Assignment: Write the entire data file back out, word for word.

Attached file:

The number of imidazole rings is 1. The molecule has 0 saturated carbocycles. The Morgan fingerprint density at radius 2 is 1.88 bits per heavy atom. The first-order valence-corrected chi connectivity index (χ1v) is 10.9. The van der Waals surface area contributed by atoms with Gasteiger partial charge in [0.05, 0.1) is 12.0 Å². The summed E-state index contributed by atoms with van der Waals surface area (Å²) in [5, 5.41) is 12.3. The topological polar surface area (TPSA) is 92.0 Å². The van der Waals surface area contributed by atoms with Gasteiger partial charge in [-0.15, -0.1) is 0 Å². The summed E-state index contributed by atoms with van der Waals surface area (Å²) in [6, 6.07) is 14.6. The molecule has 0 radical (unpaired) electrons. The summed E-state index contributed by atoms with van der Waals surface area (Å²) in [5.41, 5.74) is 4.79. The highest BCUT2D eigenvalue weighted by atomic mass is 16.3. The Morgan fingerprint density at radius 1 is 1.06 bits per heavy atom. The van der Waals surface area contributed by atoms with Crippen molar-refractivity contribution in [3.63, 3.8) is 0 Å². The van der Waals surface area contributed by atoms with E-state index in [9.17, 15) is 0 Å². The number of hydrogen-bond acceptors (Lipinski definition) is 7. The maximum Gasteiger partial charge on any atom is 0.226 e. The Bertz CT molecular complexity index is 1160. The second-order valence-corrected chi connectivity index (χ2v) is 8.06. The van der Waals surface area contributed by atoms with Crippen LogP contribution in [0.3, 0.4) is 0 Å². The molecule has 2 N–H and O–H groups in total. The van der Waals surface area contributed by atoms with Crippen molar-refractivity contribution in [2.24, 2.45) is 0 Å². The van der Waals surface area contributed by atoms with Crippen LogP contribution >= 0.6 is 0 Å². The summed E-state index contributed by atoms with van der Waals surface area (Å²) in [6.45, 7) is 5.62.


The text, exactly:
The number of imidazole rings is 1. The molecule has 0 saturated carbocycles. The Morgan fingerprint density at radius 2 is 1.88 bits per heavy atom. The first-order valence-corrected chi connectivity index (χ1v) is 10.9. The van der Waals surface area contributed by atoms with Gasteiger partial charge in [0.05, 0.1) is 12.0 Å². The summed E-state index contributed by atoms with van der Waals surface area (Å²) in [5, 5.41) is 12.3. The topological polar surface area (TPSA) is 92.0 Å². The van der Waals surface area contributed by atoms with Gasteiger partial charge in [-0.15, -0.1) is 0 Å². The summed E-state index contributed by atoms with van der Waals surface area (Å²) in [6, 6.07) is 14.6. The molecule has 0 radical (unpaired) electrons. The summed E-state index contributed by atoms with van der Waals surface area (Å²) in [5.41, 5.74) is 4.79. The highest BCUT2D eigenvalue weighted by atomic mass is 16.3. The Morgan fingerprint density at radius 1 is 1.06 bits per heavy atom. The van der Waals surface area contributed by atoms with Crippen molar-refractivity contribution in [3.63, 3.8) is 0 Å². The van der Waals surface area contributed by atoms with E-state index in [9.17, 15) is 0 Å². The number of hydrogen-bond acceptors (Lipinski definition) is 7. The maximum Gasteiger partial charge on any atom is 0.226 e. The Bertz CT molecular complexity index is 1160. The second-order valence-corrected chi connectivity index (χ2v) is 8.06. The van der Waals surface area contributed by atoms with Crippen LogP contribution in [0.3, 0.4) is 0 Å². The molecule has 2 N–H and O–H groups in total. The van der Waals surface area contributed by atoms with Crippen molar-refractivity contribution in [2.24, 2.45) is 0 Å². The van der Waals surface area contributed by atoms with Crippen LogP contribution >= 0.6 is 0 Å². The summed E-state index contributed by atoms with van der Waals surface area (Å²) in [6.45, 7) is 5.62.